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  1. Abstract

    Clinical myoelectric prostheses lack the sensory feedback and sufficient dexterity required to complete activities of daily living efficiently and accurately. Providing haptic feedback of relevant environmental cues to the user or imbuing the prosthesis with autonomous control authority have been separately shown to improve prosthesis utility. Few studies, however, have investigated the effect of combining these two approaches in a shared control paradigm, and none have evaluated such an approach from the perspective of neural efficiency (the relationship between task performance and mental effort measured directly from the brain). In this work, we analyzed the neural efficiency of 30 non-amputee participants in a grasp-and-lift task of a brittle object. Here, a myoelectric prosthesis featuring vibrotactile feedback of grip force and autonomous control of grasping was compared with a standard myoelectric prosthesis with and without vibrotactile feedback. As a measure of mental effort, we captured the prefrontal cortex activity changes using functional near infrared spectroscopy during the experiment. It was expected that the prosthesis with haptic shared control would improve both task performance and mental effort compared to the standard prosthesis. Results showed that only the haptic shared control system enabled users to achieve high neural efficiency, and that vibrotactile feedback was important for grasping with the appropriate grip force. These results indicate that the haptic shared control system synergistically combines the benefits of haptic feedback and autonomous controllers, and is well-poised to inform such hybrid advancements in myoelectric prosthesis technology.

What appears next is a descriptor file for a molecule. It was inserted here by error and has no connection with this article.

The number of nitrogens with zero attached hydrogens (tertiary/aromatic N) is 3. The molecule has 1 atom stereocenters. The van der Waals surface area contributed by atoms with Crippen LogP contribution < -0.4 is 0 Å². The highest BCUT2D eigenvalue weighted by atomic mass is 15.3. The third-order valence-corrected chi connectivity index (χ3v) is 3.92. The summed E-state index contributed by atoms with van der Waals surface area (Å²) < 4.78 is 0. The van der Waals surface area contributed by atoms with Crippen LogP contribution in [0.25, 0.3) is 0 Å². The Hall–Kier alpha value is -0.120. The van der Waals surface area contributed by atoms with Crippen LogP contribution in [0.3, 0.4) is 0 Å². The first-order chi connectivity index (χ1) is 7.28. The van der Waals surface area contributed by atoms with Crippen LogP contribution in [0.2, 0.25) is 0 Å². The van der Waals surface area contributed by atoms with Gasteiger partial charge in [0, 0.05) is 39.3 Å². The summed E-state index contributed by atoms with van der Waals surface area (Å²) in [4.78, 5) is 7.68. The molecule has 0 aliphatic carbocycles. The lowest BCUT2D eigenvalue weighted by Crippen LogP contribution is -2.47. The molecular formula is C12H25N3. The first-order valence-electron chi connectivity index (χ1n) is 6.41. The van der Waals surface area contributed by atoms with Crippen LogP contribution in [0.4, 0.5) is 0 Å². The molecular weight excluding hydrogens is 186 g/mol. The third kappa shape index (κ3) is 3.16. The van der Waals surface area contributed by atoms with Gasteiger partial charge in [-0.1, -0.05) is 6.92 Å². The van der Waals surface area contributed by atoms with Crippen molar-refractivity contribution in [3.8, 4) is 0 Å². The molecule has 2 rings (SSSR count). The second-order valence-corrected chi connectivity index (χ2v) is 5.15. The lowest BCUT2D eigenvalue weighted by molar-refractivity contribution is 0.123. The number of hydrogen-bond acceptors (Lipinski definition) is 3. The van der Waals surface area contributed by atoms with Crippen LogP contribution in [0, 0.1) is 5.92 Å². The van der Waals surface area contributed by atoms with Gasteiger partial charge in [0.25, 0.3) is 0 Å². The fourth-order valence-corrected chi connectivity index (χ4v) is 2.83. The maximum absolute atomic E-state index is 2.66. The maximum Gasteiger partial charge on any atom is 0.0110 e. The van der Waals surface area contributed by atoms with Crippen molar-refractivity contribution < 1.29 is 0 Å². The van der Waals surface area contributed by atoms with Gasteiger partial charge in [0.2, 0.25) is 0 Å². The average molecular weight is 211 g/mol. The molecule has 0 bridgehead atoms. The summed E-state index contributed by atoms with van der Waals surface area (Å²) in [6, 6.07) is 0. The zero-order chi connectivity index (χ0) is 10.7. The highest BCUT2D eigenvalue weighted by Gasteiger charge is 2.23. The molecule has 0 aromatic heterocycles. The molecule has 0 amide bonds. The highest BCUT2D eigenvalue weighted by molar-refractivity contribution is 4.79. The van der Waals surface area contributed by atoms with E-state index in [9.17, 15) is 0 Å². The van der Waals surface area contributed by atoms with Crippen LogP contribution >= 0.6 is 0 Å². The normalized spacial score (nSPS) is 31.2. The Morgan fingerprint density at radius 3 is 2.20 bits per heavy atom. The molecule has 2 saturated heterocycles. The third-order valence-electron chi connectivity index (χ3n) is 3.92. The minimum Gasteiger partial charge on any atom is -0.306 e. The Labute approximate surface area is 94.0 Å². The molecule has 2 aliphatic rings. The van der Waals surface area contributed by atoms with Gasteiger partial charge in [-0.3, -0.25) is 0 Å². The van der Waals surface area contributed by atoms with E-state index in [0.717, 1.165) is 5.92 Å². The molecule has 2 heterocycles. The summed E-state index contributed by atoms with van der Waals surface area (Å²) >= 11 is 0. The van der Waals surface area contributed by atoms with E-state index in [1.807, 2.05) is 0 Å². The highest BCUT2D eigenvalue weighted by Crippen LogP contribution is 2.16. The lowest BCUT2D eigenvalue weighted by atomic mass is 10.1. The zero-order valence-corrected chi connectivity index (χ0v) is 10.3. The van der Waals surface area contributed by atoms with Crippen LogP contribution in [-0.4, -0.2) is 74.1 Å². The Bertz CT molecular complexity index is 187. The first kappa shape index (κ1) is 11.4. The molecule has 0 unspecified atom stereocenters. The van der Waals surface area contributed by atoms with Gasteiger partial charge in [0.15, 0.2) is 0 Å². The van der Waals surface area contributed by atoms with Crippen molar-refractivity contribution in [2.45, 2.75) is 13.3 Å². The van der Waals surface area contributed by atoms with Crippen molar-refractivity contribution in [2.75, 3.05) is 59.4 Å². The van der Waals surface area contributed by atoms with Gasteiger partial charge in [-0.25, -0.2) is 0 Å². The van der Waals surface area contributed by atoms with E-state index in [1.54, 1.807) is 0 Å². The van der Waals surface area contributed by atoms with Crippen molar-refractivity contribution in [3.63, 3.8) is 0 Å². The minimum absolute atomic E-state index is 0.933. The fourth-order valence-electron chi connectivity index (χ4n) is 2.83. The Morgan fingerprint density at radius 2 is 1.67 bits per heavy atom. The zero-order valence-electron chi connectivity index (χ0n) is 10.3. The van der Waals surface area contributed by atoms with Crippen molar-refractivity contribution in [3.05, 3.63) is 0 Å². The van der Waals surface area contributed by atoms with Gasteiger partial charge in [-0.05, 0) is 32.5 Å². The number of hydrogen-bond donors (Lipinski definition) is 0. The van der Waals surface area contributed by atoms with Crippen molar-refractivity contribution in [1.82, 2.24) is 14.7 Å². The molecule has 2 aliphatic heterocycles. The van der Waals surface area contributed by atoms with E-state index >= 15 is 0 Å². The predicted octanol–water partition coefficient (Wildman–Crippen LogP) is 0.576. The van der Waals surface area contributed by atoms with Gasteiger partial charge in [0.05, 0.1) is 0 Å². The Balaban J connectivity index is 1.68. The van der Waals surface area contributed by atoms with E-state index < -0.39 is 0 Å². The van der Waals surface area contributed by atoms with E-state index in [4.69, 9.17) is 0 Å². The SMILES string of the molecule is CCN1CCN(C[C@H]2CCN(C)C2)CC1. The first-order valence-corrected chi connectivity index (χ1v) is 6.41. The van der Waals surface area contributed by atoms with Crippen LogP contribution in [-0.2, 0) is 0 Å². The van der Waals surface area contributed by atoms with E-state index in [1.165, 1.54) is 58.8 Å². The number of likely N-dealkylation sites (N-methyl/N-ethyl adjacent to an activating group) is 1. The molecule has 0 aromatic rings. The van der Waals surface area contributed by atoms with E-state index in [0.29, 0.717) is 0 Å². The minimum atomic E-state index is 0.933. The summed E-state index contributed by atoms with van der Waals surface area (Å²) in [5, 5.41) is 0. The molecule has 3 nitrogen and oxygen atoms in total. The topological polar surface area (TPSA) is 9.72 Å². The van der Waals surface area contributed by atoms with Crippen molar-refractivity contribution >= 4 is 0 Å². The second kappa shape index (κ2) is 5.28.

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  2. null (Ed.)